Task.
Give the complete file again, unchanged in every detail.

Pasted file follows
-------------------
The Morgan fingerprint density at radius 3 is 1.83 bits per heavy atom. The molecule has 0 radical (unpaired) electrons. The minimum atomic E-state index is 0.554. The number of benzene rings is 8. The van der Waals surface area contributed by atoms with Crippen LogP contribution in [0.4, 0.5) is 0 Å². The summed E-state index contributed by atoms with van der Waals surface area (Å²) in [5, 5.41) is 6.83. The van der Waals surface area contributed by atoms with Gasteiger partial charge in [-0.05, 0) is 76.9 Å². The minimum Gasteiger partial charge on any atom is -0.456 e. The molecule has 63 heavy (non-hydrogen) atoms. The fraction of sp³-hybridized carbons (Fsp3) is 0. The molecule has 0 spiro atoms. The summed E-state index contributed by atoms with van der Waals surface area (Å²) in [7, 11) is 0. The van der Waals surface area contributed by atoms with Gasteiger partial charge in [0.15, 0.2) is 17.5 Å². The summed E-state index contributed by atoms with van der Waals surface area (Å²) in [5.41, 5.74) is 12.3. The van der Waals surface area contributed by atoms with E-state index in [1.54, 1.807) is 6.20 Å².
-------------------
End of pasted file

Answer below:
The Morgan fingerprint density at radius 3 is 1.83 bits per heavy atom. The molecule has 0 radical (unpaired) electrons. The minimum atomic E-state index is 0.554. The number of benzene rings is 8. The van der Waals surface area contributed by atoms with Crippen LogP contribution in [0.4, 0.5) is 0 Å². The summed E-state index contributed by atoms with van der Waals surface area (Å²) in [5, 5.41) is 6.83. The van der Waals surface area contributed by atoms with Gasteiger partial charge in [-0.05, 0) is 76.9 Å². The minimum Gasteiger partial charge on any atom is -0.456 e. The molecule has 63 heavy (non-hydrogen) atoms. The fraction of sp³-hybridized carbons (Fsp3) is 0. The molecule has 0 spiro atoms. The summed E-state index contributed by atoms with van der Waals surface area (Å²) in [7, 11) is 0. The van der Waals surface area contributed by atoms with Gasteiger partial charge in [0.15, 0.2) is 17.5 Å². The summed E-state index contributed by atoms with van der Waals surface area (Å²) in [5.41, 5.74) is 12.3. The van der Waals surface area contributed by atoms with E-state index in [1.54, 1.807) is 6.20 Å².